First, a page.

The battle to save Scotland's forests from disease
"When I first saw the impact this disease was having, it really almost reduced me to tears."
The words of Scottish Forestry's John Dougan as he describes the battle to defeat the deadly tree disease Phytophthora Ramorum.
It has spread throughout Scotland in recent years, leaving thousands of dead and damaged trees in its wake.
If the ongoing fight is lost, it is feared it could be catastrophic for the forestry industry and also hit tourism.
As the busy summer holiday period approaches, members of the public are being urged to take some simple precautions which could help, such as cleaning their boots before leaving.
Phytophthora Ramorum was first found in larch trees in the region in 2010.
At Ae Forest near Dumfries, its impact on the landscape is clear to see.
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Slowing the progression of the disease can only be achieved by cutting trees down.
At Ae, any vulnerable species found within 250m of an infected tree will be felled.
The change is significant - both in terms of the look of the forest and the increased activity.
Mr Dougan, Scottish Forestry's head of operational development, told BBC Scotland's Landward: "It's a fungal-based disease, microscopic spores that get caught up in water droplets and vapour, and they get blown around in the atmosphere, they land on the tree and then they start to attack the tissue of the tree, and then they also reproduce themselves and the cycle continues on from there.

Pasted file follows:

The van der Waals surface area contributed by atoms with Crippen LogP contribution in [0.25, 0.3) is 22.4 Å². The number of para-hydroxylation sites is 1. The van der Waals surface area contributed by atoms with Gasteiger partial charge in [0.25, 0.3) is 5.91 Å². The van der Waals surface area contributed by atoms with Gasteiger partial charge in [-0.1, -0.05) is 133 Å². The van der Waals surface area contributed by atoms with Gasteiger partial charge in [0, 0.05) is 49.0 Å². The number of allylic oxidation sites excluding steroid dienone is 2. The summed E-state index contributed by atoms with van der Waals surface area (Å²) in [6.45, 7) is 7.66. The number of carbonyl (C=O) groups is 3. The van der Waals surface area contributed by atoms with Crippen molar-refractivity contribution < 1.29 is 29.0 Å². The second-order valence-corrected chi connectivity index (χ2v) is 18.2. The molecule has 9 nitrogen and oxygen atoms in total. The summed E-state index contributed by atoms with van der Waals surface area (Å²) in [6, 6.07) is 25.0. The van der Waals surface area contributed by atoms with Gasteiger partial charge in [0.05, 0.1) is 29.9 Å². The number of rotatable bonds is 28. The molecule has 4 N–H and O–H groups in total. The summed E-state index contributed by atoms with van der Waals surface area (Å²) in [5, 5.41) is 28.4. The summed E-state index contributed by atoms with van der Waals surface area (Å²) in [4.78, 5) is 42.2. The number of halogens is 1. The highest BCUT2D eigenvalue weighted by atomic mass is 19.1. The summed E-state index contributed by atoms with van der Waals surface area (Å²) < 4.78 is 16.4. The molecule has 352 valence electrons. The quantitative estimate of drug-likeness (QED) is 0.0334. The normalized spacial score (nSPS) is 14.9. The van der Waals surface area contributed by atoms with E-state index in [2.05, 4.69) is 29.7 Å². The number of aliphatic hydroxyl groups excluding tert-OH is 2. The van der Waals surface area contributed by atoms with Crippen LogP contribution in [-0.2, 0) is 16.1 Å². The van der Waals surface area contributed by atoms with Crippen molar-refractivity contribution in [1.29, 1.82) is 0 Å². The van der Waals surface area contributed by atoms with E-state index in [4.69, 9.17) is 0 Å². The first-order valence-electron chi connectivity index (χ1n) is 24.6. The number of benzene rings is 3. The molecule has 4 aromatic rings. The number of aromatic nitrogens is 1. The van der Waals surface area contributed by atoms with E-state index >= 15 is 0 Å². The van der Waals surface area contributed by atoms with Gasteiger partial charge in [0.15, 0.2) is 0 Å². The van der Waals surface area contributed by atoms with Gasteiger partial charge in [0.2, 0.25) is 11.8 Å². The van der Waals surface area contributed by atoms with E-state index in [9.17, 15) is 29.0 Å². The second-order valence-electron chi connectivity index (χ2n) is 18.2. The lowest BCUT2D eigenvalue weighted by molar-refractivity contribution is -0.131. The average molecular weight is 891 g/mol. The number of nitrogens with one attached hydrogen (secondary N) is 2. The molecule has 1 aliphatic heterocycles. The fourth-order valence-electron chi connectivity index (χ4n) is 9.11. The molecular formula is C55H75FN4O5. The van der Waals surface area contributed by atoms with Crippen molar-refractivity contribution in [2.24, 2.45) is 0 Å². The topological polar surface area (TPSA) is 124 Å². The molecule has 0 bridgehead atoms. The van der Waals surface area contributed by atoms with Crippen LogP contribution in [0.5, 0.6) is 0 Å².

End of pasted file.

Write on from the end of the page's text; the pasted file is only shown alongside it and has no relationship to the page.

"It's really larch that is the engine that drives the disease progression."
He said of the felling approach: "What we're trying to do by clear-felling is removing infected trees, and reducing the risk of them then allowing the disease to reproduce itself and move onto other sites.
"The wood will go into conventional timber usage that it would have done anyway
"It does need to be handled in a specific way because obviously it potentially has infected material associated with it."
In this particular case at Ae, trees are being felled more than 20 years before they would have normally come down.
Mr Dougan explained: "From a personal point of view - I mean I'm from this part of the world - when I first saw the impact this disease was having, it really almost reduced me to tears.
"Not for the loss of the timber - that's something we can accept - but it's the loss of the work of really generations of foresters to make these areas attractive places to come and visit and enjoy."
The public's role
Of the message to the public, he said: "Keep coming, because we want people to keep coming and to enjoy the forest.
"When you do come, when you leave think about not moving stuff from this forest to another forest or another part of the countryside.
"So if you've got mud on your equipment, your boots, your bikes, your dogs, these sorts of things, before you go somewhere else just make sure you wash that off so you're not moving the disease on to another location on another visit."
You can see this story on Landward on BBC One Scotland on Friday at 19:30.